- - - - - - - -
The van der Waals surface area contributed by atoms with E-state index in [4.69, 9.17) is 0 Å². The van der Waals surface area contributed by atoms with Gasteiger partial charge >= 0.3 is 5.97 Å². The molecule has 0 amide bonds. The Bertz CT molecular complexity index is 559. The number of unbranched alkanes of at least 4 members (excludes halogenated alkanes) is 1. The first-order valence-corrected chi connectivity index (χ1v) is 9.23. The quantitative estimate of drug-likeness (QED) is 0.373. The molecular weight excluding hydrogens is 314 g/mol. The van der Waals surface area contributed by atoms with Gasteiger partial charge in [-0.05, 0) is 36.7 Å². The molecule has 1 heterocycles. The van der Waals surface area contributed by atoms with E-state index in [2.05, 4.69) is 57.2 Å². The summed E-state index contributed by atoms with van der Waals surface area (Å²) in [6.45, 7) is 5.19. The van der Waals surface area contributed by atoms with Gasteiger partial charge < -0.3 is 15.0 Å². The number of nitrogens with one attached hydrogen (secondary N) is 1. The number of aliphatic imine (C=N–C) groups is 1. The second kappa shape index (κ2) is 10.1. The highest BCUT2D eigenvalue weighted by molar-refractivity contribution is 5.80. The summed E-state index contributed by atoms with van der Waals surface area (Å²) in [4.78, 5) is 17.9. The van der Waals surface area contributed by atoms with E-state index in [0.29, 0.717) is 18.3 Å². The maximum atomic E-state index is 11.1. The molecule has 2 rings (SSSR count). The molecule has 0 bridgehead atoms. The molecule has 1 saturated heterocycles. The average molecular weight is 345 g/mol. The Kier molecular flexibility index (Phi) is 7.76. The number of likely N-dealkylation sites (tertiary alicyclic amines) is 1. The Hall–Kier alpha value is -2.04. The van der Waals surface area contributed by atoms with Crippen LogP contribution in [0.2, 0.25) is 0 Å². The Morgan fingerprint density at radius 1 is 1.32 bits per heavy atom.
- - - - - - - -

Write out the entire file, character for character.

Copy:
The van der Waals surface area contributed by atoms with E-state index in [4.69, 9.17) is 0 Å². The van der Waals surface area contributed by atoms with Gasteiger partial charge >= 0.3 is 5.97 Å². The molecule has 0 amide bonds. The Bertz CT molecular complexity index is 559. The number of unbranched alkanes of at least 4 members (excludes halogenated alkanes) is 1. The first-order valence-corrected chi connectivity index (χ1v) is 9.23. The quantitative estimate of drug-likeness (QED) is 0.373. The molecular weight excluding hydrogens is 314 g/mol. The van der Waals surface area contributed by atoms with Gasteiger partial charge in [-0.05, 0) is 36.7 Å². The molecule has 1 heterocycles. The van der Waals surface area contributed by atoms with E-state index in [2.05, 4.69) is 57.2 Å². The summed E-state index contributed by atoms with van der Waals surface area (Å²) in [6.45, 7) is 5.19. The van der Waals surface area contributed by atoms with Gasteiger partial charge < -0.3 is 15.0 Å². The number of nitrogens with one attached hydrogen (secondary N) is 1. The number of aliphatic imine (C=N–C) groups is 1. The second kappa shape index (κ2) is 10.1. The highest BCUT2D eigenvalue weighted by molar-refractivity contribution is 5.80. The summed E-state index contributed by atoms with van der Waals surface area (Å²) in [4.78, 5) is 17.9. The van der Waals surface area contributed by atoms with E-state index in [0.29, 0.717) is 18.3 Å². The maximum atomic E-state index is 11.1. The molecule has 2 rings (SSSR count). The molecule has 0 bridgehead atoms. The molecule has 1 saturated heterocycles. The average molecular weight is 345 g/mol. The Kier molecular flexibility index (Phi) is 7.76. The number of likely N-dealkylation sites (tertiary alicyclic amines) is 1. The Hall–Kier alpha value is -2.04. The van der Waals surface area contributed by atoms with Crippen LogP contribution in [0.2, 0.25) is 0 Å². The Morgan fingerprint density at radius 1 is 1.32 bits per heavy atom.